The first PEB—as it does with freight railroads and Amtrak—makes non-binding recommendations. The second PEB, for commuter railroads only, asks each side to submit its last best offer, making a non-binding choice as to which offer it considers the most reasonable.
Since the 1981 RLA amendment providing for a second PEB in commuter rail disputes, there have been only two commuter railroad work stoppages following failed wage, benefits, and work rules negotiations—both on LIRR.
In 1987, there was an 11-day LIRR work stoppage, with Congress creating, during the strike, the equivalent of a third PEB—called an advisory board—that led to a voluntary settlement. In 1994, a two-day strike ensued after the parties failed to reach agreement following the report of a second PEB, but a voluntary settlement in the second day of the strike made congressional action unnecessary.
Note that the RLA does not provide for congressional action, which typically occurs when lawmakers fear a work stoppage is creating undo harm to a region’s or the nation’s economy. Actually, the RLA and its mechanisms have always been viewed as a manual for peace, and railroad strikes—freight, commuter, and Amtrak—have been relatively rare.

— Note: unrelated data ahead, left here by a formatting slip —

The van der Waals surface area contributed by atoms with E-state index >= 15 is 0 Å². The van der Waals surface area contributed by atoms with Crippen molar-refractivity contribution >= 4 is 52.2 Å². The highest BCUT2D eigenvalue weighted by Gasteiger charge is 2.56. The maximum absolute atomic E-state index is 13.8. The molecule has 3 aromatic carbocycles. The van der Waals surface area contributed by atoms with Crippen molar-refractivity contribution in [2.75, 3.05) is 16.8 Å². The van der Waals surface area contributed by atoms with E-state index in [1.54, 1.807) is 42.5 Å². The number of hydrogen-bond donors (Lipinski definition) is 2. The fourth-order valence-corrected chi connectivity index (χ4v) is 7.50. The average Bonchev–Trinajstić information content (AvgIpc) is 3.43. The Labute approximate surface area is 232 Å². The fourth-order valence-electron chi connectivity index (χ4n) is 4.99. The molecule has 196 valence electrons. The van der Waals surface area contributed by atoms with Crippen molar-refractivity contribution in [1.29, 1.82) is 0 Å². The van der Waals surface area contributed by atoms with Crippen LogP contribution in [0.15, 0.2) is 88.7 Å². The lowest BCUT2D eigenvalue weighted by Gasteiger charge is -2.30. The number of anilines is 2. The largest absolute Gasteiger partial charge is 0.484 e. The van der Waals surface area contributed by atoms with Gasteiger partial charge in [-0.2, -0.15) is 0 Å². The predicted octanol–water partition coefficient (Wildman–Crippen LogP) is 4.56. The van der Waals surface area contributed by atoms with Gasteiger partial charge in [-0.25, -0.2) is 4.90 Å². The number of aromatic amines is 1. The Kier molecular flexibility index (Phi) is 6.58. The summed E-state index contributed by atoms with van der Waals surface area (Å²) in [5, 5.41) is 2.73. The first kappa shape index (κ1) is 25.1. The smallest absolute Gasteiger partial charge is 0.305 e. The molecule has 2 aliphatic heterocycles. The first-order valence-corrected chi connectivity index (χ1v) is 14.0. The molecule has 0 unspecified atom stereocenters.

One of those rarities is upon us.
LIRR labor-management negotiations, which began in 2010, reached an impasse last year. LIRR demanded its unions accept a pattern established by New York Democratic Gov. Andrew Cuomo in non-rail public employee bargaining. Cuomo had exacted from state employee unions a concessionary five-year contract with an initial three-year wage freeze and just a 4% total wage increase over the final two years.
Simon, the unions’ chief negotiator—who bristled that his members had not received pay raises exceeding inflation since 1991, and who was determined to maintain LIRR hourly wages as high or higher than any other commuter railroad in the nation—recognized that while Cuomo’s cudgel over state employee unions was a threat of massive furloughs, the MTA couldn’t operate a commuter railroad by sacking large numbers of workers. Furloughing operating, maintenance, or certain clerical crews would immediately cause the quantity, quality, and safety of commuter rail to deteriorate rapidly.
Nor did Simon accept an alternative argument that an MTA contract offer to subway workers, which he did not wish to accept, was an appropriate pattern, insisting that, historically, LIRR’s pattern has been other commuter railroads, Amtrak, and even freight railroads—all governed, unlike subway workers, by the RLA. In fact, on commuter railroad Chicago Metra, management made an offer of a 20% wage increase over six years, which far exceeded any offers to any unions by LIRR or MTA.
Determining an appropriate pattern can be a difficult task, and management must guard against attempts by one union to leapfrog over a settlement accepted by another union. Indeed, patterns are not insignificant in labor-management relations and are cited frequently by both parties as situations warrant. PEBs often determine the relevancy of an asserted pattern.